Participants in Thursday’s consultations in St. Eustatius between the Dutch Government and the public entities Bonaire, St. Eustatius and Saba with State Secretary of Social Affairs and Employment Tamara van Ark (front row, second right), State Secretary of Home Affairs and Kingdom Relations Raymond Knops (front row, right), Deputy Government Commissioner of St. Eustatius Mervyn Stegers (front row, left), Commissioners of Saba Rolando Wilson (front row, second left) and Bruce Zagers (backrow, centre) and Government Commissioner of St. Eustatius Marcolino Franco (backrow, second right)
SABA/ST. EUSTATIUS–The Dutch Cabinet has set a benchmark for a social minimum in the Caribbean Netherlands. The indicative amount for a single person has been set at approximately US $945 a month in Bonaire, $1,056 in St. Eustatius and $1,077 in Saba.
To reach this amount, the incomes of residents in the Caribbean Netherlands must increase and the cost of living must come down. The Dutch Cabinet started this process last year and the first measures have already taken effect, State Secretary of Social Affairs and Employment SZW Tamara van Ark wrote in a letter to the Dutch Parliament’s Second Chamber. Van Ark also announced in her letter that she would further increase the minimum wage and child benefits as of 2020.
Van Ark, together with coordinating State Secretary of Home Affairs and Kingdom Relations BZK Raymond Knops, held consultations in Statia on Thursday with the public entities on the measures necessary to balance the incomes and the cost of living in establishing a social minimum.
“This is an important step to improve the situation of the inhabitants on the islands. There is poverty and cost of living is expensive. We are going to tackle that with new, targeted measures. Some measures we can implement quickly, others will take longer. Throughout the Dutch cabinet there is the willingness to take the steps that are required to develop a social minimum. There is also a task for the governments of Bonaire, Saba and St. Eustatius for this,” Van Ark stated.
In the coalition agreement the Dutch government indicated that priority will be given to improving the islands’ economic prospects by strengthening the infrastructure and the reduction of poverty, among other measures.
The Ministry of Social Affairs and Employment SZW increased the statutory minimum wage, child benefits and social relief for people who live alone from January 1, 2019. The employers’ contributions were reduced from that date, which allowed employers to increase wages.
Starting this year, more people are also eligible for special assistance. Measures were also announced for people who cannot work. The assistance for the disabled will be increased as of January 1, 2020, and a surcharge for single recipients of old age AOV pensions will be introduced via social relief. In addition, steps will be taken to strengthen the quality and accessibility of childcare and employment mediation.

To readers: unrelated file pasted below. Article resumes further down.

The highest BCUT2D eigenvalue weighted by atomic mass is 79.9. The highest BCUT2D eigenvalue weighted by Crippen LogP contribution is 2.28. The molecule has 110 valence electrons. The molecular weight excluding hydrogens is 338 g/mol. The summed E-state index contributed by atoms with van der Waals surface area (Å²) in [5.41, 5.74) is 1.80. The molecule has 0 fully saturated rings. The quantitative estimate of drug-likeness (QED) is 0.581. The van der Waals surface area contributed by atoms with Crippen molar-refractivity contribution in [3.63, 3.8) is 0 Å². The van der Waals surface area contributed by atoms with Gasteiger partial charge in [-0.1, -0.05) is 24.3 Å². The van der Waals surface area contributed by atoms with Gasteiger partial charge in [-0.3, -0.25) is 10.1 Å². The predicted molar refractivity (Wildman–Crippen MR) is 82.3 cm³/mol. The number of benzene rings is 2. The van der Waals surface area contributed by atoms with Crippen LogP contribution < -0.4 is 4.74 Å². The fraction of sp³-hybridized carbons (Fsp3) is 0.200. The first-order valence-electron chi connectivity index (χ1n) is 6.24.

With new measures the Dutch cabinet aims to increase the income of workers and households in the direction of the benchmark. Therefore, SZW will increase the minimum wage in Bonaire by five per cent and by two per cent in Saba and Statia, as of January 1, 2020. As a result, the social benefits will rise as well.
Once again, parents will receive more child benefits, after last year’s increase of 50 per cent. As of next year, they will receive about $20 extra a month per child, an increase of $17.50 on top of the already-announced increase of $2.50.
Parents in Bonaire will receive approximately $82 per child per month in 2020, and in Statia and Saba $84 per month.
For many people in the Caribbean Netherlands the cost of basic expenditures is too high at this moment. The cost of living should be reduced to a reasonable level and the Dutch government said it is committed to bring these fixed costs down.
Where housing is concerned this means more social housing and rent regulation. The Ministry of BZK will be taking steps in this direction.
The Ministry of Infrastructure and Water Management is making subsidy available to keep the price of drinking water affordable. The Ministry of Economic Affairs and Climate Policy is reviewing the Telecom Law and regulations to improve service and to reduce cost.
“The cost of living is different on each island. Therefore, we consulted with representatives of Bonaire, Saba and St. Eustatius to identify the correct prices of items and the best way to bring these down. Jointly, we want to choose the best solutions to decrease the cost of living for people and to increase their income,” Van Ark said.